Lowering Dental Visit Anxiety

Severe dental anxiety may be relieved with behavioral therapy

/ Author:  / Reviewed by: Robert Carlson, M.D Beth Bolt, RPh

(RxWiki News) Many people get a little anxious about seeing the dentist. But severe anxiety about the dentist may cause people to delay or stop dental care, which can lead to serious outcomes.

Medication is sometimes used to help calm the fear in these patients, but it is not a long term solution and is not suitable for all patients.

A recent review of studies showed a significant reduction in dental anxiety in patients who have had bevavioral therapy before routine dental visits.

The results of this review also suggested that dental fears were still decreased six months to one year after therapy.

"Consider behavioral therapy for severe fear of the dentist."

The author was Lisa J. Heaton, PhD, from the Department of Oral Health Sciences at the University of Washington School of Dentistry in Seattle, WA.

Dr. Heaton reviewed 10 studies that looked at behavioral therapy and cognitive behavioral therapy for use with severe dental anxiety. 

Behavioral therapy and cognitive behavioral therapy are psychological techniques that help a patient deal with problems by breaking them down into pieces they can look at and work out solutions for. Therapists then help to change behaviors and thoughts using several different methods.

Participants in this research were dental patients who either were given a survey called the Dental Anxiety Scale (DAS) or the Dental Fear Survey (DFS) or had a psychiatric diagnosis of dental fear. Therapy given to the fearful patients was either behavioral therapy, cognitive behavioral therapy or no therapy. 

These participants were given surveys after therapy for their dental procedures to evaluate whether the therapy worked to decrease anxiety about going to the dentist. Follow-up surveys were given at different times after the therapy, ranging from six months to five years.

All 10 studies used the DAS survey at follow-up and four studies also used the DFS. The researchers also noted whether dental treatment was able to be given without medications to calm the patient.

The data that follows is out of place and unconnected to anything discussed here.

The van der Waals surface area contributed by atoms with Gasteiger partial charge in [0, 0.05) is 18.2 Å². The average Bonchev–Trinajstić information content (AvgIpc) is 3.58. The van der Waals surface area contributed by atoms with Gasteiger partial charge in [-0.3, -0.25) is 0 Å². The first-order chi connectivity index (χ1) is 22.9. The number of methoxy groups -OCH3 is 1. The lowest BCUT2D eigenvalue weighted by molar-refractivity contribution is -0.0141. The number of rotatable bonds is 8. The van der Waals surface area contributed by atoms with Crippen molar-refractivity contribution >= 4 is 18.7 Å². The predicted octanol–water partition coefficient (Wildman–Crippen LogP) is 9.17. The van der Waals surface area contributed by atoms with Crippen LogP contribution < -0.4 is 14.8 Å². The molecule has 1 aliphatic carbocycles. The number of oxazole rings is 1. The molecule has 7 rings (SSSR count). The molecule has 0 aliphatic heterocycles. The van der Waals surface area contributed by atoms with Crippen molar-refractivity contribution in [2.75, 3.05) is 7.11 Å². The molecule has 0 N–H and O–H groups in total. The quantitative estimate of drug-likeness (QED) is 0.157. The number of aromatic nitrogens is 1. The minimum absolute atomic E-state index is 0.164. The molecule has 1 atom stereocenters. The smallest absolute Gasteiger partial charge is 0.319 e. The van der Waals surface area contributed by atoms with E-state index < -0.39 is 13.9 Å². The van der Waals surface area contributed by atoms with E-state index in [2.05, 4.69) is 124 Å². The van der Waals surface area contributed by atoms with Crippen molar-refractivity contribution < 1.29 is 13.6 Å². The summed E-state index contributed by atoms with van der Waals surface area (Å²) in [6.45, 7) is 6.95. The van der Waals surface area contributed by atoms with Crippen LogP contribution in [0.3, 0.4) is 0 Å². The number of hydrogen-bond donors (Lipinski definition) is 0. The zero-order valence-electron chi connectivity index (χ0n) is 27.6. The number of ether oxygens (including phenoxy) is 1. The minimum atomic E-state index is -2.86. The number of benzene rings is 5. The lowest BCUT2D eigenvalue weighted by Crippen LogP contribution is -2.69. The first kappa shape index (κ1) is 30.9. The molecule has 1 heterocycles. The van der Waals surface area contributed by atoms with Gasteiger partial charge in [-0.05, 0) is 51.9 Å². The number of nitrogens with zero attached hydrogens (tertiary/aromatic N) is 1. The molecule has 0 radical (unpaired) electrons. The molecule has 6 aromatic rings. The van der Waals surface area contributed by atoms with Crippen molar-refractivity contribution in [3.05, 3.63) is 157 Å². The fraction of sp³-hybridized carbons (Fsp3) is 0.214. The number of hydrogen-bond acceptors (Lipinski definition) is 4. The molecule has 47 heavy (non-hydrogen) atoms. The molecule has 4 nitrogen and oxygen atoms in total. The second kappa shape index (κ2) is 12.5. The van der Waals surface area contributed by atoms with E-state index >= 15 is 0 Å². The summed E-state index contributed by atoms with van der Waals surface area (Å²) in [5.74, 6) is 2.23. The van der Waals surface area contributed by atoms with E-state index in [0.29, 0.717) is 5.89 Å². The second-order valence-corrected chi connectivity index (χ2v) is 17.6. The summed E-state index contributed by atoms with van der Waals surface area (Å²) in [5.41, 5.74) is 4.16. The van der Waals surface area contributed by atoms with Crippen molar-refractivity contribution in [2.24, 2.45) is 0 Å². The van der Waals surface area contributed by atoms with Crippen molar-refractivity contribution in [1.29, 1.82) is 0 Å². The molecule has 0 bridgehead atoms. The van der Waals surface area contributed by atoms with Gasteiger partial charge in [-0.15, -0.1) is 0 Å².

The DAS has four questions and asks patients questions such as how they feel in the dentist's waiting room and how they feel in the dentist's chair. The answers are scored 1 through 5. The patients choose 1 if the situation does not make them anxious and 5 if they are extremely nervous, or a number in between.

When the DAS is scored, a score of less than 9 shows slight anxiety, 9 through 12 is moderate anxiety, 13 and 14 are high anxiety and 15 through 20 are severe anxiety scores.

When the 10 studies were analyzed, the results showed an average decrease in the DAS score of 2.7 in the patients who received therapy, indicating significantly less dental anxiety.

Two studies showed a significant reduction in DAS scores of 2 points in patients given behavioral or cognitive therapy compared to those given sedation for anxiety.

Three studies showed a significant anxiety decrease of 3.3 points on the DAS scale in patients given therapy compared to no treatment for anxiety.

In one study, patients who had received therapy were more willing to accept regular dental care compared to dental treatment requiring anesthesia.

In two studies, DAS scores were significantly lower in patients receiving therapy when they were re-surveyed six months and one year later, but DAS scores in two other studies showed no difference one or five years later.

Dr. Heaton concluded that both behavioral therapy and cognitive behavioral therapy were useful in reducing dental anxiety. The results suggest that behavioral therapy may help patients accept regular dental treatment, compared to dental treatments requiring anesthesia.

This research was complicated by the fact that the therapies given in the 10 different studies were hard to compare directly because they were given for different amounts of time. Behavioral therapy was given for an average of six sessions, some cognitive behavioral therapy was given once and some was given over 10 once-a-week sessions. The content of the therapy also varied between the different studies.

This study appeared in the December issue of the Journal of Evidence Based Dental Practice.

Dr. Heaton did not disclose any conflicts of interest.

Review Date: 
December 3, 2013
Last Updated:
December 30, 2013